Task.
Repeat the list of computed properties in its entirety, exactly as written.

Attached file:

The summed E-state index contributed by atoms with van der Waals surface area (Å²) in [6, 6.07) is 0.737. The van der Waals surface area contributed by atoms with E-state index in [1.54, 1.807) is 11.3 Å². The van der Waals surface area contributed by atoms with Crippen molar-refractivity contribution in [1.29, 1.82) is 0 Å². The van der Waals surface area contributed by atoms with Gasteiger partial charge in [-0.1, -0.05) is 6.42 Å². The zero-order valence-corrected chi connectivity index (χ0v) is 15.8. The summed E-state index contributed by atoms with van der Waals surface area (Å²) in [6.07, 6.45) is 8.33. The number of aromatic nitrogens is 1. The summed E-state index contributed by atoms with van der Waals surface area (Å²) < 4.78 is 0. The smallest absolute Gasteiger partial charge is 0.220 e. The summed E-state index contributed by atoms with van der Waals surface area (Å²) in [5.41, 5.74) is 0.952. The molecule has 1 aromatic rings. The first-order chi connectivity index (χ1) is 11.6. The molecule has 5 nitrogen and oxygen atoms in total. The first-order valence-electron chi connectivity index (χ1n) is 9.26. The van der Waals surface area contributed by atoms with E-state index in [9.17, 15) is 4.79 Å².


The summed E-state index contributed by atoms with van der Waals surface area (Å²) in [6, 6.07) is 0.737. The van der Waals surface area contributed by atoms with E-state index in [1.54, 1.807) is 11.3 Å². The van der Waals surface area contributed by atoms with Crippen molar-refractivity contribution in [1.29, 1.82) is 0 Å². The van der Waals surface area contributed by atoms with Gasteiger partial charge in [-0.1, -0.05) is 6.42 Å². The zero-order valence-corrected chi connectivity index (χ0v) is 15.8. The summed E-state index contributed by atoms with van der Waals surface area (Å²) in [6.07, 6.45) is 8.33. The number of aromatic nitrogens is 1. The summed E-state index contributed by atoms with van der Waals surface area (Å²) < 4.78 is 0. The smallest absolute Gasteiger partial charge is 0.220 e. The summed E-state index contributed by atoms with van der Waals surface area (Å²) in [5.41, 5.74) is 0.952. The molecule has 1 aromatic rings. The first-order chi connectivity index (χ1) is 11.6. The molecule has 5 nitrogen and oxygen atoms in total. The first-order valence-electron chi connectivity index (χ1n) is 9.26. The van der Waals surface area contributed by atoms with E-state index in [9.17, 15) is 4.79 Å².